What TV do you need for Ultra HD Blu-ray?
An Ultra HD Blu-ray player will work with pretty much any TV, but unless it's a 4K Ultra HD TV you won't see the disc's full-fat 4K resolution on screen. If your TV doesn't support it, the player will downscale the disc's content accordingly.
Any 4K TV should deliver a 4K picture, but only TVs with more recent specs will be able to take full advantage of what Ultra HD Blu-rays can offer. This includes HDR, which is one of the key factors for getting the best possible picture.
Most - if not all - 4K TVs on sale now support the standard HDR10 spec. When it comes to Dolby Vision and HDR10+, it depends on which manufacturer has backed which tech. LG and Sony are all in on Dolby Vision, with no HDR10+ TVs in their lineups, while Samsung is the opposite – all HDR10+ and no Dolby Vision.
Higher end models from Panasonic and Philips support Dolby Vision and HDR10+, which is great news for those who don't want to pick a side in this particular format war.
While 4K and HDR (or Dolby Vision) aren't necessarily linked technologies, if you're looking for a TV with one, it should ideally have the other in order to get the best picture performance.
Look also for a TV bearing the Ultra HD Premium logo - this means it meets certain 4K HDR standards, including support for standard HDR10. However, it doesn't mean the set necessarily supports Dolby Vision HDR.
Do you need a new AV receiver for Ultra HD Blu-ray?
Yes and no. If your system currently uses an AV receiver to do the HDMI switching, and carry audio/video over HDMI around your system, then this won't work with 4K Blu-ray unless your AV receiver is 4K-compatible.
The good news is most, if not all home cinema amplifiers in the market now are 4K compatible, including the excellent Denon AVR-X2700H and Sony STR-DN1080. Look for HDCP 2.2 and HDMI 2.0a (or HDMI 2.1) in the specifications for a clear indication of 4K compatibility.
Some higher end 4K Blu-ray players have two HDMI outputs so that video can be sent via one to the TV and audio can be sent to an AVR via the other. Alternatively, you can send video and audio from a 4K Blu-ray player straight to your TV and then have the audio sent from the TV to your AVR via optical cable or HDMI ARC.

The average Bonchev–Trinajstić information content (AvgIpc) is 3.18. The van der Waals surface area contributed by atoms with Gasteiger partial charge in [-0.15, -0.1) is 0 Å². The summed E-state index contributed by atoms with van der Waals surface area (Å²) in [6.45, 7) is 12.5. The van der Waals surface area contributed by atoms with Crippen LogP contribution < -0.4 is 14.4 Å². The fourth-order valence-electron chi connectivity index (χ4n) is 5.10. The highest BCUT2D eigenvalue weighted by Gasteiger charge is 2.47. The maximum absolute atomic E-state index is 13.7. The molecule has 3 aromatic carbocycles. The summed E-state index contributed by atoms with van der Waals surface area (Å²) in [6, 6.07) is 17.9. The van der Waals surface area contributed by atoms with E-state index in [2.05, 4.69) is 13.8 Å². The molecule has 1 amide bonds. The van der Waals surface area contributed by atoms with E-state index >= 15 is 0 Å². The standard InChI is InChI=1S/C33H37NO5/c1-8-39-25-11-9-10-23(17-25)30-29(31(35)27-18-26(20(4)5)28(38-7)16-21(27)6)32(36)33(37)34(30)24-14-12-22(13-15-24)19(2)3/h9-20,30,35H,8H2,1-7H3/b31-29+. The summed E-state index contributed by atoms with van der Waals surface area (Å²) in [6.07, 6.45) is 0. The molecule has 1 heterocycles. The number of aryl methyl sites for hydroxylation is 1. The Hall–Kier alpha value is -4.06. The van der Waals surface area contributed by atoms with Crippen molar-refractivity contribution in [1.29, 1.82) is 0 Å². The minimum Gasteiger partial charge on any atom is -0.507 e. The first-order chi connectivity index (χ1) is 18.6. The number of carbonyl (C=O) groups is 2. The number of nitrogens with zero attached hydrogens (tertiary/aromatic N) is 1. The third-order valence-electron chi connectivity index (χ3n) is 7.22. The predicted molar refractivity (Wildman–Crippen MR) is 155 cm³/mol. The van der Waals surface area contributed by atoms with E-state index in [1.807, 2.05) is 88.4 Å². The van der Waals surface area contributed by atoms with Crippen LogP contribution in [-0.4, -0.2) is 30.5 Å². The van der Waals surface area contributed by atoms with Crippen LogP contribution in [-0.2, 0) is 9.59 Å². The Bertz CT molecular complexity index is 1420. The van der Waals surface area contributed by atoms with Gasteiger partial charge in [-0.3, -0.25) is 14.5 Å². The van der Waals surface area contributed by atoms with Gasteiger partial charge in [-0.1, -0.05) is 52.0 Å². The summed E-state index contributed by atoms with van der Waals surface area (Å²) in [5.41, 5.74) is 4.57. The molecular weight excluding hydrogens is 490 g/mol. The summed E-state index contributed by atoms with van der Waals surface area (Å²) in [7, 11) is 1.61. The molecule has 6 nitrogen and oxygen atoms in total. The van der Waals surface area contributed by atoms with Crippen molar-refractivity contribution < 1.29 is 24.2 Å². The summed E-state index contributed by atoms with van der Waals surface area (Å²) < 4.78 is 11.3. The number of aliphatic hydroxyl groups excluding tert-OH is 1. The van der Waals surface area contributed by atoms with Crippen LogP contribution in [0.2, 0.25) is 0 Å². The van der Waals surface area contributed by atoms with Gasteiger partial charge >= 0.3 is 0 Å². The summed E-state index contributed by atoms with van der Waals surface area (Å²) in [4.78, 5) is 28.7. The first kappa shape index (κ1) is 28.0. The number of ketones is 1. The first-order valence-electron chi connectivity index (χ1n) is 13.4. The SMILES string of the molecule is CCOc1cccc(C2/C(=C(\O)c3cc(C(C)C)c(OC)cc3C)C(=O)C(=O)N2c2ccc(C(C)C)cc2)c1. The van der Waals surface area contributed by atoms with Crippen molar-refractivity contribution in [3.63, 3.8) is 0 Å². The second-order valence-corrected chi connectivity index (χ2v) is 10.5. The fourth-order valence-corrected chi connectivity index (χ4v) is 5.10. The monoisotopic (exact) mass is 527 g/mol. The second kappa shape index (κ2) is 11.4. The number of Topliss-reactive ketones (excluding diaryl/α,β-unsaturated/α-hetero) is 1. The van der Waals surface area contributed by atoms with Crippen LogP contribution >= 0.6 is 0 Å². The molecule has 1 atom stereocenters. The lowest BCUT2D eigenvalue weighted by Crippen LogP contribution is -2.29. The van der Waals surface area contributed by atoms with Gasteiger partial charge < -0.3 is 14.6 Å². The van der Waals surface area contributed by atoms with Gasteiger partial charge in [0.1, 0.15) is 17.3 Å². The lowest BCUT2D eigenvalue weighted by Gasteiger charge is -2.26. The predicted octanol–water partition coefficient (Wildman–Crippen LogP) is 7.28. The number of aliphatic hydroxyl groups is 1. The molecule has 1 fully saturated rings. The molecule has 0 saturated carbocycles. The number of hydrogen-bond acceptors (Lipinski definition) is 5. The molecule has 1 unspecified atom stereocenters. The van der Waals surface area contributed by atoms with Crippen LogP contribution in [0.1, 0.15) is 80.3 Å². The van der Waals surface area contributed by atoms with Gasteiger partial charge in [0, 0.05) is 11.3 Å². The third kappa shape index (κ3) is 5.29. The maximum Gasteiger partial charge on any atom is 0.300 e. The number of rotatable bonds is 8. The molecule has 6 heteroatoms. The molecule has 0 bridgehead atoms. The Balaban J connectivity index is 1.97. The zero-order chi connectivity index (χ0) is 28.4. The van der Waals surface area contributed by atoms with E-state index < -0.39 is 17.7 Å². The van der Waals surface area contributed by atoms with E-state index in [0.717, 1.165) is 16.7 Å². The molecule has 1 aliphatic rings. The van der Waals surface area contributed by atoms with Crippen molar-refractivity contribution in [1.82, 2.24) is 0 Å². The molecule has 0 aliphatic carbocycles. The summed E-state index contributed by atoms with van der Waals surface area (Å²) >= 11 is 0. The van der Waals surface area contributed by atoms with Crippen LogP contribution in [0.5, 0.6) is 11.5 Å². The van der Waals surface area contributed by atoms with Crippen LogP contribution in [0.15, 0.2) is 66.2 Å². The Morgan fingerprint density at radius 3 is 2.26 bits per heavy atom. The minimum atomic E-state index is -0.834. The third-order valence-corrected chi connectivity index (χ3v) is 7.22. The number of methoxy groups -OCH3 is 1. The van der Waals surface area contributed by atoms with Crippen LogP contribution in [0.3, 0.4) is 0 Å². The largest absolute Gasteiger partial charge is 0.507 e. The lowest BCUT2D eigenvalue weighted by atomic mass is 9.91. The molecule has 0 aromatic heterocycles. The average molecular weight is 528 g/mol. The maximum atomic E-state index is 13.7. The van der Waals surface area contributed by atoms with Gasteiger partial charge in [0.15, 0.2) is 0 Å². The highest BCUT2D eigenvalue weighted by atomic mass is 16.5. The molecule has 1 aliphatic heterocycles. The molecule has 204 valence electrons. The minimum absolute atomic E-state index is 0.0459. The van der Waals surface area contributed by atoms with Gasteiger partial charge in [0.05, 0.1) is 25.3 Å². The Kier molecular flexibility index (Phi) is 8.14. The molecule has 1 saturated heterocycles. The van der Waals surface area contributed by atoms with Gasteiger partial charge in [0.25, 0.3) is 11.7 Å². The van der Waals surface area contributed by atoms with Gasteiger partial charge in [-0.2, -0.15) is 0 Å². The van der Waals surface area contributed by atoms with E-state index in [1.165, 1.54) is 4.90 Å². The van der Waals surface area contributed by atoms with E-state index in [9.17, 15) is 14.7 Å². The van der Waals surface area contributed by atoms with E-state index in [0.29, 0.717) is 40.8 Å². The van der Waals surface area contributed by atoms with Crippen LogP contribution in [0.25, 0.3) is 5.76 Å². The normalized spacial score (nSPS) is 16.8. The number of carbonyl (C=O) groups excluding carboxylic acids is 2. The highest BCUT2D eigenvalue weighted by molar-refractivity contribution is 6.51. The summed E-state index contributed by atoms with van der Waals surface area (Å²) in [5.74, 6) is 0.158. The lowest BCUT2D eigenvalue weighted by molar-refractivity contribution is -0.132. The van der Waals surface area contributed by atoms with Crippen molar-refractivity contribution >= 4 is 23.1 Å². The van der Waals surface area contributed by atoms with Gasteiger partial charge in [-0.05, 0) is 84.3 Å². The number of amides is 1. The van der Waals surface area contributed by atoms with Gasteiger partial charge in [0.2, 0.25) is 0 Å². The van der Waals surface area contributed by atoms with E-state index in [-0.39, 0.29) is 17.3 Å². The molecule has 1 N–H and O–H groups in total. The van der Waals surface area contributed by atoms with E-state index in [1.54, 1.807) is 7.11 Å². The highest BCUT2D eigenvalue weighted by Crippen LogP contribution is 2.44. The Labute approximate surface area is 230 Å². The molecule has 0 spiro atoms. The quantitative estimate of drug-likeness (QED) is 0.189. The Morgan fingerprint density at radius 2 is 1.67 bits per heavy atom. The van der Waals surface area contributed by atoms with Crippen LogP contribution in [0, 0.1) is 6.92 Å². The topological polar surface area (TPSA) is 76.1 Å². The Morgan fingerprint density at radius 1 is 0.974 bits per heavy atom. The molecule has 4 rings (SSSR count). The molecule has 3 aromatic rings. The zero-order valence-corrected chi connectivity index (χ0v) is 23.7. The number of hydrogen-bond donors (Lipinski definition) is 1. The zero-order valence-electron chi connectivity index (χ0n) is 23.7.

Is Ultra HD Blu-ray worth it?
We certainly think so. It may be an increasingly niche market but 4K Blu-ray continues to impress us with its incredibly detailed picture quality, and better hardware and advances in HDR technology have improved performance even further.
Ron Martin, VP of Panasonic's Hollywood Lab and a crucial player in the development of Ultra HD Blu-ray, told What Hi-Fi? 4K discs will beat 4K streaming: "[a disc format] is the only repeatable, reliable way to do it. Streaming has certain advantages but many disadvantages."
We've compared how 4K streaming stacks up against 4K Blu-rays and standard full HD Blu-rays - and it's no surprise that 4K Blu-ray beats them all.
What about 8K Blu-ray?
You shouldn't hold your breath for 8K Blu-ray players or 8K Blu-ray discs. While 4K Blu-ray has proven fairly popular and will likely stick around for a long time to come, it's still a drop in the ocean compared to the popularity of streaming and we can't see a future in which any company is prepared to invest the huge sums of money into a new physical movie format when the war is so clearly already lost.
Given the inherent qualitative advantages of physical formats, that's certainly a shame, but with internet connections generally becoming exponentially faster with each year that passes, there's plenty of hope for higher quality movie streaming. Sony's new Bravia Core service, while not 8K, delivers streams in far higher quality than any service before it, potentially pointing the way to a future in which physical media isn't necessary in order to get the best picture and sound.